At the end of 2002, Australia retained the Ashes inside 10 days. In 2021, the official figure will be 12 days. But that includes a surrender just after lunch on the fourth day in Brisbane, and well before lunch on the third day in Melbourne, scarcely enough in each case to be included as a day’s play.
On Monday, in these pages, we wrote about the extraordinary emergence of Scott Boland. On the second evening, his two wickets before stumps set the match on a path towards an inevitable conclusion. On the third day, Boland realised that conclusion himself, taking four more wickets to round out an astonishing second innings on debut, finishing with six wickets for seven runs. The second Indigenous man to play Test cricket for Australia won the Johnny Mullagh medal named for his long-ago predecessor, Unaarrimin, in an extraordinary moment of symbolic and practical significance.
In raw numbers, only once in Test history has a six-wicket haul cost fewer runs, across 144 years of the game. More than anything, this emphasises how right everything has gone for Australia, even when things have gone wrong. The home team would have gone into this series expecting Josh Hazlewood, Patrick Cummins and Mitchell Starc to play as many matches as possible, with a couple of rotations where required.
Instead, Hazlewood has been missing since the first game. The captain, Cummins, missed the second game and only the notionally least reliable of the three, Starc, has played every match. And yet Starc has led the lot, bowling an excellent line with consistency, reliability and perseverance, despite the doubts thrown his way before the contest commenced.
Behind him, every substitute that Australia have employed has delivered above expectations. Jhye Richardson took five for 42 in the final innings in Adelaide. Michael Neser was his support act, doing everything he could in exactly the style that we have come to expect from him. Then when the pair were rested, there was Boland as the Melbourne specialist polishing off a usually attritional Test in the shortest possible time.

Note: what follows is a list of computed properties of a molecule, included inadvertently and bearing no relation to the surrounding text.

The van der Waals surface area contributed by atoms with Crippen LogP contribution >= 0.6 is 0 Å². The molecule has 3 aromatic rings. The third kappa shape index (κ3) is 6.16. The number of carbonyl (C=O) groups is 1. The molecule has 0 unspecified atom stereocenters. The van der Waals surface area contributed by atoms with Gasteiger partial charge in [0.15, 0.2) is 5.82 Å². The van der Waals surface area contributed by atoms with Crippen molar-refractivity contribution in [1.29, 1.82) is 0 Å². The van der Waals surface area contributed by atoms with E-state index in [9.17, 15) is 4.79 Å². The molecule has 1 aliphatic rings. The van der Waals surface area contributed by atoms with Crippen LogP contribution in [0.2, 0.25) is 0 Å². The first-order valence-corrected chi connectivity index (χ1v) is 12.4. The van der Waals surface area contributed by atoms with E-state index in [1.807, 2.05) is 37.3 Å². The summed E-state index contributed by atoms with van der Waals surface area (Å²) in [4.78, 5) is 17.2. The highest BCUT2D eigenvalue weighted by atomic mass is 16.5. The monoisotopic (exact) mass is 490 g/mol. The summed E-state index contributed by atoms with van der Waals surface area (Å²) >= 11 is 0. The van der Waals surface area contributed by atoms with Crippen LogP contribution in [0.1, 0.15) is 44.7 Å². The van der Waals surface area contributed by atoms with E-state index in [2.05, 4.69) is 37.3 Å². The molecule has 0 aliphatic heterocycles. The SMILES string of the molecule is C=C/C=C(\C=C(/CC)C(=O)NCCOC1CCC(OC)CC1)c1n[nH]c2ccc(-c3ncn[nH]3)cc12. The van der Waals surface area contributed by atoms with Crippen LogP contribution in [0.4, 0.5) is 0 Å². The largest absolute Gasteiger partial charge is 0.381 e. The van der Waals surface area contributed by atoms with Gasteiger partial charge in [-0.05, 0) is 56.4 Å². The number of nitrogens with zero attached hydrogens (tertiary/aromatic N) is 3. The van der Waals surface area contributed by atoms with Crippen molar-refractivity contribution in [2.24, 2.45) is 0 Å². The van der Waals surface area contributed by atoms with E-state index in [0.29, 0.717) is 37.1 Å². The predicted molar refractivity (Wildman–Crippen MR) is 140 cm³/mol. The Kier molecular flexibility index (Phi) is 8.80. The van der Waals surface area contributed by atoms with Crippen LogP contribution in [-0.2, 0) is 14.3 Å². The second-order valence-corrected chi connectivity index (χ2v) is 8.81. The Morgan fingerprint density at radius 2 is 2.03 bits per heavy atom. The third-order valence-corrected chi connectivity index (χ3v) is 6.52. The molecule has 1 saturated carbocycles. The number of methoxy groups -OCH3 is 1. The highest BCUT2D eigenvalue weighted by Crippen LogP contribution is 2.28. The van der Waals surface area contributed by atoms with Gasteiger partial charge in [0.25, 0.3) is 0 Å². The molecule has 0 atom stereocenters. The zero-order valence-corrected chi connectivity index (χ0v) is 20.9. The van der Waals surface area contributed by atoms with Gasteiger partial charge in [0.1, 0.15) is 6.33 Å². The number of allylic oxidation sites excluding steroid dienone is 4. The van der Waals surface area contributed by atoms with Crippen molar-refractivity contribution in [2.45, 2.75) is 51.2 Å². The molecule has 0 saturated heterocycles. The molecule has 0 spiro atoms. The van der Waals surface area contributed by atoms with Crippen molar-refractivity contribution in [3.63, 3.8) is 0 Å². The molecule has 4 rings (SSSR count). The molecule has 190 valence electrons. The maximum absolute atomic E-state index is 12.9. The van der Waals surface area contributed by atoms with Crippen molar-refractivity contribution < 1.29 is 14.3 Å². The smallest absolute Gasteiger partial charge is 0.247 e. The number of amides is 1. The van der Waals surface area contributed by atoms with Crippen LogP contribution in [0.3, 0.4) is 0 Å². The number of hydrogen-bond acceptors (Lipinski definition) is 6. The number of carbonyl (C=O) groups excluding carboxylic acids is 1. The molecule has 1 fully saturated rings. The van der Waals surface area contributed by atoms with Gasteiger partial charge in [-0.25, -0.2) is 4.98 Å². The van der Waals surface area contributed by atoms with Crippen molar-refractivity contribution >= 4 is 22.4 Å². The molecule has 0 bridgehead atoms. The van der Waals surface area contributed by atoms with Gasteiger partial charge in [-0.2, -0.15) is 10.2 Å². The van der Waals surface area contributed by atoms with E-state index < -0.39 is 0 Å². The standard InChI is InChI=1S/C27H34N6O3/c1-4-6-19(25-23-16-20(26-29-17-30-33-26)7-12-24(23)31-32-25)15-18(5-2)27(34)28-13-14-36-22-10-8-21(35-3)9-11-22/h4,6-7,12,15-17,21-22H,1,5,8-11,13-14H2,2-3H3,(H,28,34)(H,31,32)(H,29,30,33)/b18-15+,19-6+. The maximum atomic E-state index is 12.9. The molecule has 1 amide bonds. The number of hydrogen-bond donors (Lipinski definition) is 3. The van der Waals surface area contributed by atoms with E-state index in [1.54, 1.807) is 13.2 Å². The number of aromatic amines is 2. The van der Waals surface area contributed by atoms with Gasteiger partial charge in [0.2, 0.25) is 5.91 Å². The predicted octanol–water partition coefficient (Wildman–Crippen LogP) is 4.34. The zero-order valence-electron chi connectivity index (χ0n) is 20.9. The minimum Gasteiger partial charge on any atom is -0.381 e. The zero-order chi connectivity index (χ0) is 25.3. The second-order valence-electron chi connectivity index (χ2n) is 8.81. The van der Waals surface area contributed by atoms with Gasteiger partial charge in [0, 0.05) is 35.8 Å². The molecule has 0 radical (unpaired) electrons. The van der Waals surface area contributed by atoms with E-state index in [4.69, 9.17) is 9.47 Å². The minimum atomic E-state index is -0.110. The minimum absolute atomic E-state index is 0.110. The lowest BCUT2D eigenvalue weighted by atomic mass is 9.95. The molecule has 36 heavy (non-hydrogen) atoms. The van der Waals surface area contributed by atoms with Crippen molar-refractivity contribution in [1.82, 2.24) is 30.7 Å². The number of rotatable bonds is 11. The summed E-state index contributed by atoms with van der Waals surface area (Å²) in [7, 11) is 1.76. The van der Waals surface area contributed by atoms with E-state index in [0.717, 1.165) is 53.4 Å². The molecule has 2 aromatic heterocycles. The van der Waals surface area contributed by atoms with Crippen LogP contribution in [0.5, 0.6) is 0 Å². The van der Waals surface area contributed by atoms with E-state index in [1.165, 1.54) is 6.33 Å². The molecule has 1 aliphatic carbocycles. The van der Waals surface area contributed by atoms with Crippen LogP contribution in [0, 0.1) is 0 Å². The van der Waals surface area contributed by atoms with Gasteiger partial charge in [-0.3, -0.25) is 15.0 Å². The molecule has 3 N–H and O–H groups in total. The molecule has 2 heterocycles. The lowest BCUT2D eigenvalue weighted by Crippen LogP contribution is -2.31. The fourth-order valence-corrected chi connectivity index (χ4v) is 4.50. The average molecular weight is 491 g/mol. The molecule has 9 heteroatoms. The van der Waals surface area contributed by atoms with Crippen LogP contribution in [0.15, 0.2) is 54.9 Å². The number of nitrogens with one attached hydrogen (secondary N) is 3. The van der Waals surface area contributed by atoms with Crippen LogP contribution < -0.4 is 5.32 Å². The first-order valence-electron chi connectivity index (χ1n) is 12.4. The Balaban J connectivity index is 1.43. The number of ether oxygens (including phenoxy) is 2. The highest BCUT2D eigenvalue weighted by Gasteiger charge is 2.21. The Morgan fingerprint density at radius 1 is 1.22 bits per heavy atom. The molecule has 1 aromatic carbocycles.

Perhaps this is the benefit of playing at home, where most things can work out well for the home team. But that was not the case for Australia against India in the previous home summer, in which India found ways to survive and then prosper against the local attack.
This leads to the final question, which is how good this Australia team actually is. A couple of months ago, the focus was on the coach Justin Langer’s fractious relationship with senior players in the national team. A few weeks ago, the focus was on the former captain Tim Paine’s resignation amid stories that still require closer examination. Now, having retained the Ashes in straight sets, as has been the practice in several recent series, glowing reviews will be written. But that could be very different by the end of 2022, after the Australian players have travelled to Pakistan, Sri Lanka and India.
There is no clear way to define this team’s quality against the lack of quality of England’s tourists. The visiting captain, Joe Root, spoke after the Melbourne loss about pride in the badge and the need to deliver. But that can’t mean much when players are not given adequate preparation for a contest. Nobody batting in the county championship in the last couple of years has demanded a place in England’s team. It looks increasingly evident that the competition itself is not fit for purpose.
But that is equally the case when Australian players tour Asia, and has been for a long time. Recent visits include a loss to Pakistan in 2018, a tie in Bangladesh in 2017, a loss to India earlier the same year, and a whitewash by Sri Lanka in 2016. There will be deserved celebrations after winning the Ashes at home, but far sterner tests await in the year to come.
As for England, the problems are vast and complicated. Neither Root nor coach Chris Silverwood wanted to damn their current squad, but neither was prepared to deny that there are broader systemic problems in providing England players who can handle the challenges of overseas tours. There are two Tests remaining in this Ashes series, but neither can change anything in terms of these bigger problems.
For now, Australia’s team can enjoy the primacy of home conditions. There is little more significant than the fact that the home team’s most questionable player in the series, Marcus Harris, made 76 in Melbourne and outscored England’s second innings on his own. What can a visiting team do from there? With the series decided, there are bigger challenges now awaiting Australia. The meaning of beating England, given England’s now evident weaknesses, remains very much a point for debate.